We may not like it, but the history speaks for itself.

  15. Alex

    Voting is a completely meaningless act. Actually it is one of the reasons for the current situation because it legitimizes political lowlifes. Politics, parties and the whole “democracy” charade must be completely isolated and marginalized in the public discourse in order for any change to begin. I completely support Carlin’s point on that matter.

  16. truthspeaker

    My cat pooped in my living room. Fortunately it was a legitimate poop, and my house has ways of making sure those don’t stink.

  17. Rorgg

    @14: He’s still just a candidate and on seeing the reaction of sane people, kinda walked it back a bit yesterday (“Well, I wouldn’t ACTUALLY shoot people. Gosh. That’d be wrong.”)

    Also, the phrase you’re looking for from Sharron Angle, 2010 (R) Senate Candidate from Nevada is “Second Ammendment remedies”. And we’ve just gotten another round of that — some Texas judge talking last weekend about how we’d better prepare for another civil war if Obama wins re-election.

    … sigh ….

  18. Drew

    I am only posting this one comment, as I am still burned out on the last political type post. I will direct this primarily to #4 Peter Eldergill who said:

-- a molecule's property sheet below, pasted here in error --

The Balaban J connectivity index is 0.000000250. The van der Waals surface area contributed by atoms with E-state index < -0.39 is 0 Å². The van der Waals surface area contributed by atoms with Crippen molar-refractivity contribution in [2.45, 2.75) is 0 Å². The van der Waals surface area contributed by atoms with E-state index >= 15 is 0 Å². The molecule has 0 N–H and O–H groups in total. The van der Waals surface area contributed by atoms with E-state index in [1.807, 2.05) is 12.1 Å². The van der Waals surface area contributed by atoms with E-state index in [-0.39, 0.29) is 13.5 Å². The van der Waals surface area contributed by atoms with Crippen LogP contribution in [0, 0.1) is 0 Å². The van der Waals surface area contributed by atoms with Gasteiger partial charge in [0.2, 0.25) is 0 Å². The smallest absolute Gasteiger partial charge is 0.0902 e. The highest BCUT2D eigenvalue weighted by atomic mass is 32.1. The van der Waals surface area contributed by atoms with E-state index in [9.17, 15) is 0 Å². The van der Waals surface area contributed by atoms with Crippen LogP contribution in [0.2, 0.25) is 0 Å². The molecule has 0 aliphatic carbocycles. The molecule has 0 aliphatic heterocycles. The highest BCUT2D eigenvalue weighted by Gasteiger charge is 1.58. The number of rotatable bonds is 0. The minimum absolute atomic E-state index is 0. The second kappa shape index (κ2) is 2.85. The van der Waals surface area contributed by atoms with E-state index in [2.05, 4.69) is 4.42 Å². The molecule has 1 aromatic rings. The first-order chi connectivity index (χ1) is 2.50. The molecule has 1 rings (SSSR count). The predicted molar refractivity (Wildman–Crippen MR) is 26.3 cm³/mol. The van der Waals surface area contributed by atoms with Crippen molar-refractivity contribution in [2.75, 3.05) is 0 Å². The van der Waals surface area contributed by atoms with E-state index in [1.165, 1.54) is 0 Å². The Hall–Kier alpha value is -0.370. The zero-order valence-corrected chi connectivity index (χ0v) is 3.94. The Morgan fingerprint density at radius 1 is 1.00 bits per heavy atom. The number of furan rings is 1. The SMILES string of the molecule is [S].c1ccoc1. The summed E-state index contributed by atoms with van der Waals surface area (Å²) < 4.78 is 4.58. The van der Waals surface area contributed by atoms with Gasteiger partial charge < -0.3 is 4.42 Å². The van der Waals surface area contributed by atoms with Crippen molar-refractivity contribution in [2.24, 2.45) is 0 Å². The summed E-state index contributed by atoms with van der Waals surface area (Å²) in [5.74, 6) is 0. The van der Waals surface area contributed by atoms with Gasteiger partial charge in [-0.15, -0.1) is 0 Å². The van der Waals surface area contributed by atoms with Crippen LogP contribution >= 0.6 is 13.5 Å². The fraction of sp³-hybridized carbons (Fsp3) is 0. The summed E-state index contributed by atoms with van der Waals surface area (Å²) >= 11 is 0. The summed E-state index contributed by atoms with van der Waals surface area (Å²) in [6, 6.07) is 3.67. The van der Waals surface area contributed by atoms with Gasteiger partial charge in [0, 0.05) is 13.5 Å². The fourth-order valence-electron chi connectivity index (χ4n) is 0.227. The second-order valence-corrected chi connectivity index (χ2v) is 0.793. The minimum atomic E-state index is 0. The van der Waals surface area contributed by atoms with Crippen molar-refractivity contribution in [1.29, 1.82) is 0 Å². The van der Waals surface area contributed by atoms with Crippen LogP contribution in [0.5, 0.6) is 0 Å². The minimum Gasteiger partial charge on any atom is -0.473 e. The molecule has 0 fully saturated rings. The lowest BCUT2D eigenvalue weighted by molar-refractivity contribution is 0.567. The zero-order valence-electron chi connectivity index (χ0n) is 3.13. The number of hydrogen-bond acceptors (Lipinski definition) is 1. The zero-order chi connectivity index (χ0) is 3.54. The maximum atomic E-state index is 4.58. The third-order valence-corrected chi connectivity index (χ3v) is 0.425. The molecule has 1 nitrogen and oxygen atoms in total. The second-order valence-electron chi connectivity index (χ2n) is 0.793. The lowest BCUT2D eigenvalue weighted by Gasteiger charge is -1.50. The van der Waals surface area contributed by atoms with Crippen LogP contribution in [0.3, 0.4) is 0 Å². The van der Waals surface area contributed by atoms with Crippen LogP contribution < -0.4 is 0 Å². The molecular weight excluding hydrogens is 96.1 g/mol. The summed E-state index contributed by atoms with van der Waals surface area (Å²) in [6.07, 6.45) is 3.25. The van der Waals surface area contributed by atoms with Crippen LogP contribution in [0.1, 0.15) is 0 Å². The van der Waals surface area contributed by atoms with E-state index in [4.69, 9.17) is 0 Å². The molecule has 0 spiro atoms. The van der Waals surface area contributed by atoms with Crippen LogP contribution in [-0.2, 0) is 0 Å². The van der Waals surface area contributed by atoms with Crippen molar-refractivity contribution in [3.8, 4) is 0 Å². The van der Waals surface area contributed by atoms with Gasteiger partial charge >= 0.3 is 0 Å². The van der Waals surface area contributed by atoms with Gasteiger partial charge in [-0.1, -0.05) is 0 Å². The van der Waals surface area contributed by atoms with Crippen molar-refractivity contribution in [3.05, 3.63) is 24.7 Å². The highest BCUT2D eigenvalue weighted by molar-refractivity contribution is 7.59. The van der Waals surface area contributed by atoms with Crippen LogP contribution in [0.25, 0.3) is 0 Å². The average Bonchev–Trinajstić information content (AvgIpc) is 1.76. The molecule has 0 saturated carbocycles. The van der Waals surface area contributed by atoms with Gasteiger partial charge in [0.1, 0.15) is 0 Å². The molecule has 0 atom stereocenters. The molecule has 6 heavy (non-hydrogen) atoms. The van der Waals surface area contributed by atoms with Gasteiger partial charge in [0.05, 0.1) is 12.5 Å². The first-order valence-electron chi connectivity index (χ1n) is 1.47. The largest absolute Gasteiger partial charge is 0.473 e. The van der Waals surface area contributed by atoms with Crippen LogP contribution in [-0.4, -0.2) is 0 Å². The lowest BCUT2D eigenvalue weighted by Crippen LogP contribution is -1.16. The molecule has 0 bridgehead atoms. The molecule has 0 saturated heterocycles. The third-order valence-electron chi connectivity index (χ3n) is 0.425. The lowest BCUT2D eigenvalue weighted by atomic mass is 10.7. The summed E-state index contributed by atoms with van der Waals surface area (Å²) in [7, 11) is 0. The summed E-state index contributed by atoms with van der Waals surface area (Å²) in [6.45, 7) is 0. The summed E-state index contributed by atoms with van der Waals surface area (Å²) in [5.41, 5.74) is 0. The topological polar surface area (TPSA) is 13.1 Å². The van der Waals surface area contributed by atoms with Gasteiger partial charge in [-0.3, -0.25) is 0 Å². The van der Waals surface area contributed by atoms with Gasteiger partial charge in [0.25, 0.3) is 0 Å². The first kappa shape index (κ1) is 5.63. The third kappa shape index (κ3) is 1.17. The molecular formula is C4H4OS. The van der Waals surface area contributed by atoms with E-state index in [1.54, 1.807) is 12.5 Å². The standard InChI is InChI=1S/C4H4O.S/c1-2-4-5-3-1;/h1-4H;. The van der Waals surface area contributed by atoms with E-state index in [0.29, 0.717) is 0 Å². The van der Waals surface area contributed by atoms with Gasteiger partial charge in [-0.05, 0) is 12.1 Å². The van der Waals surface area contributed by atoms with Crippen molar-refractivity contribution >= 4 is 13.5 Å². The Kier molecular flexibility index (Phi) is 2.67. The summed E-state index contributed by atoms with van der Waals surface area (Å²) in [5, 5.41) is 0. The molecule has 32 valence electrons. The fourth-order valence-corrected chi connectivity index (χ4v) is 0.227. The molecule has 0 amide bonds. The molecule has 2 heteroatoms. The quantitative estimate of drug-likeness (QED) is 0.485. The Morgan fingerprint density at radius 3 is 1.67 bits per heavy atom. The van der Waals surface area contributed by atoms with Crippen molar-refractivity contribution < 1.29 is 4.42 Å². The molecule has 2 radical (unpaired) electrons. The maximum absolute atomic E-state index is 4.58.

“” I’m not surprised that there is voter fatigue amongst the populus.

    Couple that with the two year marathon to elect a president and you get poor turnout for sure.

    Given that, however, up here in Canada, the voter turnout is not great either. So I guess there are no easy answers””

    First, yes we vote for quite a few offices. Second, I do believe there is an easy answer. At least easy to answer but probably hard (and so far impossible) to facilitate.

    That is: have people worth voting for on the ballot in the first place.

    I do not remember a major political office with a good, let alone great elected official in my lifetime. It is sadly pathetic. Politics is ruining everything that made this country great in teh first place and putting a nanny state in it’s stead.

    Phil, you could save your fingers a lot of fatigue and just blog “politicians are stupid and harmful”. It is sound, evidence based, and pretty much unassailable.

    #18, Rorgg, as much as I think a revolt is the only way to turn this monster around, I fear that there are few Americans who have the stomach for such things. Most are content to watch thier HDTV’s and endless American Idol spinoffs.

  19. Thanks for writing this, Phil. Scary to think of all the ignorance and active hostility toward science and reality. Scary, but not surprising.